We advise you to exercise caution and to avoid lifting or manoeuvring heavy or awkwardly shaped loads, such as desks or filing cabinets.

    Any injury should be recorded promptly in the accident book and you should retain a copy of it.

  • As a newly qualified teacher, what should I do if I am unwell and can't get to work?

    Newly qualified teachers in maintained schools in England and Wales are entitled to full pay for 25 working days of sick leave and, after completing four calendar months' service, half pay for 50 additional days. These entitlements increase with years in service.

    If you are working in an academy, free school or independent school, you will need to check your contract to see what sick leave you are entitled to.

    You are entitled to self-certificate for seven calendar days of absence due to ill health. This means that you don't need to obtain a sickness absence certificate. If you are ill for more than seven calendar days, you will need to give your headteacher a 'fit note' (normally obtained from your GP), stating the reason for your absence and the projected duration of sick leave.

    The school should have a sickness absence policy that outlines procedures for sick leave. Keep your headteacher informed whenever you suffer illness that requires sick leave. Always ring the school as soon as you know you will not be able to attend, or, if you cannot, arrange for someone to call on your behalf. The reason for your absence should be treated as confidential by your headteacher.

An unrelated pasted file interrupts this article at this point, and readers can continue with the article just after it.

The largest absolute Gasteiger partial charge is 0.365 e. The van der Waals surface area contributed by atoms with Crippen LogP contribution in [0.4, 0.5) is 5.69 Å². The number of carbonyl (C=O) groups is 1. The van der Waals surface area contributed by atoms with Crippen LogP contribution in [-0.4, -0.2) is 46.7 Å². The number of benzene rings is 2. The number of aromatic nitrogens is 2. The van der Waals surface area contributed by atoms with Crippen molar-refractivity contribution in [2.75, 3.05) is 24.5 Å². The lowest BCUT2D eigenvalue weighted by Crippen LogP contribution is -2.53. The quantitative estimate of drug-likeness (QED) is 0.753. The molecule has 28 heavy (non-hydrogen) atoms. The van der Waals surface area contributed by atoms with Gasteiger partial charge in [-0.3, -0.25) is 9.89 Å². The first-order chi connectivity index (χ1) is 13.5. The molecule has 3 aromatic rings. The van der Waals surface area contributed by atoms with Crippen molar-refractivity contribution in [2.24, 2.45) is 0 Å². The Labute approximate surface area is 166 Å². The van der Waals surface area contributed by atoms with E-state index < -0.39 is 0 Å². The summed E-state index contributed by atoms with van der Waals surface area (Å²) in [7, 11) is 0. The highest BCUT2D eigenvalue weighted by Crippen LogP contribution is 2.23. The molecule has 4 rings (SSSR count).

If you feel able to suggest work for your class(es) this will be appreciated but you are not under any obligation to do this. Many schools have contingency plans in place in the event of staff sickness.

  • What should I do if I suspect child abuse?

    All teachers owe a duty of care to their students and colleagues. An important aspect of this duty is to take reasonable steps to safeguard and promote students' health, safety and welfare. This is particularly important in the area of child protection; all children have the right to protection from abuse and exploitation.

    Find out what the procedures are for dealing with suspected abuse, and follow these. As soon as you suspect neglect or any form of abuse, talk to the designated teacher with responsibility for child protection. Do not wait to gather more evidence of abuse; it is always better to act sooner rather than later.

  • As a student, if my school or college undergoes an inspection, will my lessons be observed by inspectors?

    Inspections tend to be brief and tightly focused, and inspectors will discuss with a headteacher which lessons they need to see to get a picture of the school or college.